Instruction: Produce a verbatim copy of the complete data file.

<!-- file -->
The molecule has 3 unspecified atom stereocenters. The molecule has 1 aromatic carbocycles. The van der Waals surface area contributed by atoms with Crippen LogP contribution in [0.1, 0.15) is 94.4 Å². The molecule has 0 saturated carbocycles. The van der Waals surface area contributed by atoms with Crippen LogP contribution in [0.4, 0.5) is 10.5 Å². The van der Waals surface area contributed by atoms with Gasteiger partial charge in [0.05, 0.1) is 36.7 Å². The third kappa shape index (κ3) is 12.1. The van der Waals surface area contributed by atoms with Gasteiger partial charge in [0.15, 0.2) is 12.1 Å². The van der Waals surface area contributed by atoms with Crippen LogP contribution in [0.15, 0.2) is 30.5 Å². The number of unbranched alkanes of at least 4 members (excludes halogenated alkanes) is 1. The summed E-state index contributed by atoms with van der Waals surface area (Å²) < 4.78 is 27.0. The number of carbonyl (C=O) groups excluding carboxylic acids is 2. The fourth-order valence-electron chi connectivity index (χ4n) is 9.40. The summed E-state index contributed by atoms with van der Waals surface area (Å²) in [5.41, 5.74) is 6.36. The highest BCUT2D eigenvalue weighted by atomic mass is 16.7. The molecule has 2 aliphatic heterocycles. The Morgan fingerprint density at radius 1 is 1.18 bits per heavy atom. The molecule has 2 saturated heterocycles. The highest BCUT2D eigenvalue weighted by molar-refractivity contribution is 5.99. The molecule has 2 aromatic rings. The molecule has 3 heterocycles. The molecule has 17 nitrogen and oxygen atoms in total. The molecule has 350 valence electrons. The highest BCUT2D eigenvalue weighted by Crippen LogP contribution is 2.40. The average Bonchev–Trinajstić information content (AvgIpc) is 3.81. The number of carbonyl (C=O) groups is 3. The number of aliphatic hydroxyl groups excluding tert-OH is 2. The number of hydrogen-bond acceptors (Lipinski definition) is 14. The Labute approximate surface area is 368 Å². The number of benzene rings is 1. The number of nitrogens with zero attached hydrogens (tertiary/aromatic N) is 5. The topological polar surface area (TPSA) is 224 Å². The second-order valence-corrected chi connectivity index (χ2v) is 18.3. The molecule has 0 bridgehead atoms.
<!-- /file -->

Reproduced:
The molecule has 3 unspecified atom stereocenters. The molecule has 1 aromatic carbocycles. The van der Waals surface area contributed by atoms with Crippen LogP contribution in [0.1, 0.15) is 94.4 Å². The molecule has 0 saturated carbocycles. The van der Waals surface area contributed by atoms with Crippen LogP contribution in [0.4, 0.5) is 10.5 Å². The van der Waals surface area contributed by atoms with Gasteiger partial charge in [0.05, 0.1) is 36.7 Å². The third kappa shape index (κ3) is 12.1. The van der Waals surface area contributed by atoms with Gasteiger partial charge in [0.15, 0.2) is 12.1 Å². The van der Waals surface area contributed by atoms with Crippen LogP contribution in [0.15, 0.2) is 30.5 Å². The number of unbranched alkanes of at least 4 members (excludes halogenated alkanes) is 1. The summed E-state index contributed by atoms with van der Waals surface area (Å²) < 4.78 is 27.0. The number of carbonyl (C=O) groups excluding carboxylic acids is 2. The fourth-order valence-electron chi connectivity index (χ4n) is 9.40. The summed E-state index contributed by atoms with van der Waals surface area (Å²) in [5.41, 5.74) is 6.36. The highest BCUT2D eigenvalue weighted by atomic mass is 16.7. The molecule has 2 aliphatic heterocycles. The Morgan fingerprint density at radius 1 is 1.18 bits per heavy atom. The molecule has 2 saturated heterocycles. The highest BCUT2D eigenvalue weighted by molar-refractivity contribution is 5.99. The molecule has 2 aromatic rings. The molecule has 3 heterocycles. The molecule has 17 nitrogen and oxygen atoms in total. The molecule has 350 valence electrons. The highest BCUT2D eigenvalue weighted by Crippen LogP contribution is 2.40. The average Bonchev–Trinajstić information content (AvgIpc) is 3.81. The number of carbonyl (C=O) groups is 3. The number of aliphatic hydroxyl groups excluding tert-OH is 2. The number of hydrogen-bond acceptors (Lipinski definition) is 14. The Labute approximate surface area is 368 Å². The number of benzene rings is 1. The number of nitrogens with zero attached hydrogens (tertiary/aromatic N) is 5. The topological polar surface area (TPSA) is 224 Å². The second-order valence-corrected chi connectivity index (χ2v) is 18.3. The molecule has 0 bridgehead atoms.